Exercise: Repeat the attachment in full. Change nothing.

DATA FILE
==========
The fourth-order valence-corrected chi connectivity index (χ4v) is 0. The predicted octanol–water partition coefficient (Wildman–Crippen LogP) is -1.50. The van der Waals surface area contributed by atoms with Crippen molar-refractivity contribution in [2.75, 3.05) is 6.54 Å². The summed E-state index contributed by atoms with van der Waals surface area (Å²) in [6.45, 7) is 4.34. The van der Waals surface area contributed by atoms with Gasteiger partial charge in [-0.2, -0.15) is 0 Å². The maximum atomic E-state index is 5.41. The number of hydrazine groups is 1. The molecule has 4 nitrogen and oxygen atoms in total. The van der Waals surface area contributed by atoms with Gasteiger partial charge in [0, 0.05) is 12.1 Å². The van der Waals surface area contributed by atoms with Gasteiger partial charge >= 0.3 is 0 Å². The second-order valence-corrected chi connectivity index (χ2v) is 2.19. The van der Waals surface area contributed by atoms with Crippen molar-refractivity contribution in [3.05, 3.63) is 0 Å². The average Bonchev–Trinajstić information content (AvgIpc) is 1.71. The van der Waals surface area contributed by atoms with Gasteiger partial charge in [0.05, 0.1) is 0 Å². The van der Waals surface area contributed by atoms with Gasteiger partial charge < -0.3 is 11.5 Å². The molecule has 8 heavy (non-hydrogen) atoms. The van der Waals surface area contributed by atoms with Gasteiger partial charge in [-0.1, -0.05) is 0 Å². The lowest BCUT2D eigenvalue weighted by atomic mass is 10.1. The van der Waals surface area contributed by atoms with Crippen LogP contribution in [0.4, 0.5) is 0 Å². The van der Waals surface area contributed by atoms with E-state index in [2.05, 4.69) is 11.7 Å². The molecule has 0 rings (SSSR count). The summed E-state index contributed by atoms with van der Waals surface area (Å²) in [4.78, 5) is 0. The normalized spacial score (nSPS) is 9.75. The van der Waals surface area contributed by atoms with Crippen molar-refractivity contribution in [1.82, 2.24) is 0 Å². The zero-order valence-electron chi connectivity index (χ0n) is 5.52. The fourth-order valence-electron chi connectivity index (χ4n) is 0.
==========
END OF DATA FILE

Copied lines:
The fourth-order valence-corrected chi connectivity index (χ4v) is 0. The predicted octanol–water partition coefficient (Wildman–Crippen LogP) is -1.50. The van der Waals surface area contributed by atoms with Crippen molar-refractivity contribution in [2.75, 3.05) is 6.54 Å². The summed E-state index contributed by atoms with van der Waals surface area (Å²) in [6.45, 7) is 4.34. The van der Waals surface area contributed by atoms with Gasteiger partial charge in [-0.2, -0.15) is 0 Å². The maximum atomic E-state index is 5.41. The number of hydrazine groups is 1. The molecule has 4 nitrogen and oxygen atoms in total. The van der Waals surface area contributed by atoms with Gasteiger partial charge in [0, 0.05) is 12.1 Å². The van der Waals surface area contributed by atoms with Gasteiger partial charge >= 0.3 is 0 Å². The second-order valence-corrected chi connectivity index (χ2v) is 2.19. The van der Waals surface area contributed by atoms with Crippen molar-refractivity contribution in [3.05, 3.63) is 0 Å². The average Bonchev–Trinajstić information content (AvgIpc) is 1.71. The van der Waals surface area contributed by atoms with Gasteiger partial charge in [0.05, 0.1) is 0 Å². The van der Waals surface area contributed by atoms with Gasteiger partial charge < -0.3 is 11.5 Å². The molecule has 8 heavy (non-hydrogen) atoms. The van der Waals surface area contributed by atoms with Gasteiger partial charge in [-0.1, -0.05) is 0 Å². The lowest BCUT2D eigenvalue weighted by atomic mass is 10.1. The van der Waals surface area contributed by atoms with Crippen LogP contribution in [0.4, 0.5) is 0 Å². The van der Waals surface area contributed by atoms with E-state index in [2.05, 4.69) is 11.7 Å². The molecule has 0 rings (SSSR count). The summed E-state index contributed by atoms with van der Waals surface area (Å²) in [4.78, 5) is 0. The normalized spacial score (nSPS) is 9.75. The van der Waals surface area contributed by atoms with Crippen molar-refractivity contribution in [1.82, 2.24) is 0 Å². The zero-order valence-electron chi connectivity index (χ0n) is 5.52. The fourth-order valence-electron chi connectivity index (χ4n) is 0.